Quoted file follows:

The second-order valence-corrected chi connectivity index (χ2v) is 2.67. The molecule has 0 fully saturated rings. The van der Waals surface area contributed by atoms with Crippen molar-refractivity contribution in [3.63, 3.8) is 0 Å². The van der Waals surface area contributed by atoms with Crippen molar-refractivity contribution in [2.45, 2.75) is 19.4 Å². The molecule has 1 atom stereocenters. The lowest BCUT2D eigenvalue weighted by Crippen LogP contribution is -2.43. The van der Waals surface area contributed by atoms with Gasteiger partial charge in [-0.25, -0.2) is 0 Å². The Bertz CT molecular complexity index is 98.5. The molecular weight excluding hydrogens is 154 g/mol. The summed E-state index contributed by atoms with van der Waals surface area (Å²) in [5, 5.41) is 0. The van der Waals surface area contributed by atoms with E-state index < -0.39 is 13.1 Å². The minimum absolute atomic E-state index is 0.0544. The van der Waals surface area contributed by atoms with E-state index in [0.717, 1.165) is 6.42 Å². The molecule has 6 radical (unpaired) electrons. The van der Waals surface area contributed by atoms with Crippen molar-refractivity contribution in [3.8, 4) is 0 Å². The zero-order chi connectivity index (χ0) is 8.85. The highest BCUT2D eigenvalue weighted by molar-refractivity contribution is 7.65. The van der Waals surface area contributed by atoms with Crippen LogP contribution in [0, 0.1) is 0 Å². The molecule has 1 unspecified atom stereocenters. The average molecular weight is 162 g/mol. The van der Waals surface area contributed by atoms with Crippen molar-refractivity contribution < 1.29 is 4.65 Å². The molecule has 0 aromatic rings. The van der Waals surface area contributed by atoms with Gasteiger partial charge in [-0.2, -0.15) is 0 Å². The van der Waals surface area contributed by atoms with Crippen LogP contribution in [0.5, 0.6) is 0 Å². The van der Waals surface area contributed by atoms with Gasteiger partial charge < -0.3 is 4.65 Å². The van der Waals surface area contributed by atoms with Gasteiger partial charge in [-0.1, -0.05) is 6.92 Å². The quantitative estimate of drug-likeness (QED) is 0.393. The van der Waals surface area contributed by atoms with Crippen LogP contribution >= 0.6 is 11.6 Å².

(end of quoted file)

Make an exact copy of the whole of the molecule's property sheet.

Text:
The second-order valence-corrected chi connectivity index (χ2v) is 2.67. The molecule has 0 fully saturated rings. The van der Waals surface area contributed by atoms with Crippen molar-refractivity contribution in [3.63, 3.8) is 0 Å². The van der Waals surface area contributed by atoms with Crippen molar-refractivity contribution in [2.45, 2.75) is 19.4 Å². The molecule has 1 atom stereocenters. The lowest BCUT2D eigenvalue weighted by Crippen LogP contribution is -2.43. The van der Waals surface area contributed by atoms with Gasteiger partial charge in [-0.25, -0.2) is 0 Å². The Bertz CT molecular complexity index is 98.5. The molecular weight excluding hydrogens is 154 g/mol. The summed E-state index contributed by atoms with van der Waals surface area (Å²) in [5, 5.41) is 0. The van der Waals surface area contributed by atoms with E-state index < -0.39 is 13.1 Å². The minimum absolute atomic E-state index is 0.0544. The van der Waals surface area contributed by atoms with E-state index in [0.717, 1.165) is 6.42 Å². The molecule has 6 radical (unpaired) electrons. The van der Waals surface area contributed by atoms with Crippen molar-refractivity contribution in [3.8, 4) is 0 Å². The zero-order chi connectivity index (χ0) is 8.85. The highest BCUT2D eigenvalue weighted by molar-refractivity contribution is 7.65. The van der Waals surface area contributed by atoms with Crippen LogP contribution in [0, 0.1) is 0 Å². The molecule has 1 unspecified atom stereocenters. The average molecular weight is 162 g/mol. The van der Waals surface area contributed by atoms with Crippen molar-refractivity contribution < 1.29 is 4.65 Å². The molecule has 0 aromatic rings. The van der Waals surface area contributed by atoms with Gasteiger partial charge in [-0.2, -0.15) is 0 Å². The van der Waals surface area contributed by atoms with Crippen LogP contribution in [0.5, 0.6) is 0 Å². The van der Waals surface area contributed by atoms with Gasteiger partial charge < -0.3 is 4.65 Å². The van der Waals surface area contributed by atoms with Gasteiger partial charge in [-0.1, -0.05) is 6.92 Å². The quantitative estimate of drug-likeness (QED) is 0.393. The van der Waals surface area contributed by atoms with Crippen LogP contribution >= 0.6 is 11.6 Å².